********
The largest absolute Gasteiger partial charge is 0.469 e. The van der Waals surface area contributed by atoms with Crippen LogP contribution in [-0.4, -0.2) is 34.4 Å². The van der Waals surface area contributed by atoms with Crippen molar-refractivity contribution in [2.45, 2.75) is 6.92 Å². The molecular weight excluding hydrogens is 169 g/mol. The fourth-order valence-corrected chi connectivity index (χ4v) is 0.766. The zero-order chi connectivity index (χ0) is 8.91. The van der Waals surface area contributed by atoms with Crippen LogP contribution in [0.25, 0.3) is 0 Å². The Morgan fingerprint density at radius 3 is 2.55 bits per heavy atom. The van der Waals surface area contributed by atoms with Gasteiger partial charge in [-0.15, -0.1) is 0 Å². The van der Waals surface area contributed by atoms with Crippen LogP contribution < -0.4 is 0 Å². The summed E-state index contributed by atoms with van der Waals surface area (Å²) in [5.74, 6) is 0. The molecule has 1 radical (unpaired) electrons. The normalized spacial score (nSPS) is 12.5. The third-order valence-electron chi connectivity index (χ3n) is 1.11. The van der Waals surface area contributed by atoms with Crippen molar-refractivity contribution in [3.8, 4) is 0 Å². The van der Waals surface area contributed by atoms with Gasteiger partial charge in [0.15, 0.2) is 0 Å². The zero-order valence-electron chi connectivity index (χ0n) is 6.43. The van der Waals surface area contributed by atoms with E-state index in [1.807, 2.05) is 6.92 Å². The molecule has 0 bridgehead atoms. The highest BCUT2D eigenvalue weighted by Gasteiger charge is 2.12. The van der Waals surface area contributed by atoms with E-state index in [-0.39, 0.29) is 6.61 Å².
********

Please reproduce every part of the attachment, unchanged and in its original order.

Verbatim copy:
The largest absolute Gasteiger partial charge is 0.469 e. The van der Waals surface area contributed by atoms with Crippen LogP contribution in [-0.4, -0.2) is 34.4 Å². The van der Waals surface area contributed by atoms with Crippen molar-refractivity contribution in [2.45, 2.75) is 6.92 Å². The molecular weight excluding hydrogens is 169 g/mol. The fourth-order valence-corrected chi connectivity index (χ4v) is 0.766. The zero-order chi connectivity index (χ0) is 8.91. The van der Waals surface area contributed by atoms with Crippen LogP contribution in [0.25, 0.3) is 0 Å². The Morgan fingerprint density at radius 3 is 2.55 bits per heavy atom. The van der Waals surface area contributed by atoms with Gasteiger partial charge in [-0.15, -0.1) is 0 Å². The van der Waals surface area contributed by atoms with Crippen LogP contribution < -0.4 is 0 Å². The summed E-state index contributed by atoms with van der Waals surface area (Å²) in [5.74, 6) is 0. The molecule has 1 radical (unpaired) electrons. The normalized spacial score (nSPS) is 12.5. The third-order valence-electron chi connectivity index (χ3n) is 1.11. The van der Waals surface area contributed by atoms with Crippen molar-refractivity contribution in [3.8, 4) is 0 Å². The van der Waals surface area contributed by atoms with Gasteiger partial charge in [0.15, 0.2) is 0 Å². The zero-order valence-electron chi connectivity index (χ0n) is 6.43. The van der Waals surface area contributed by atoms with E-state index in [1.807, 2.05) is 6.92 Å². The molecule has 0 bridgehead atoms. The highest BCUT2D eigenvalue weighted by Gasteiger charge is 2.12. The van der Waals surface area contributed by atoms with E-state index in [-0.39, 0.29) is 6.61 Å².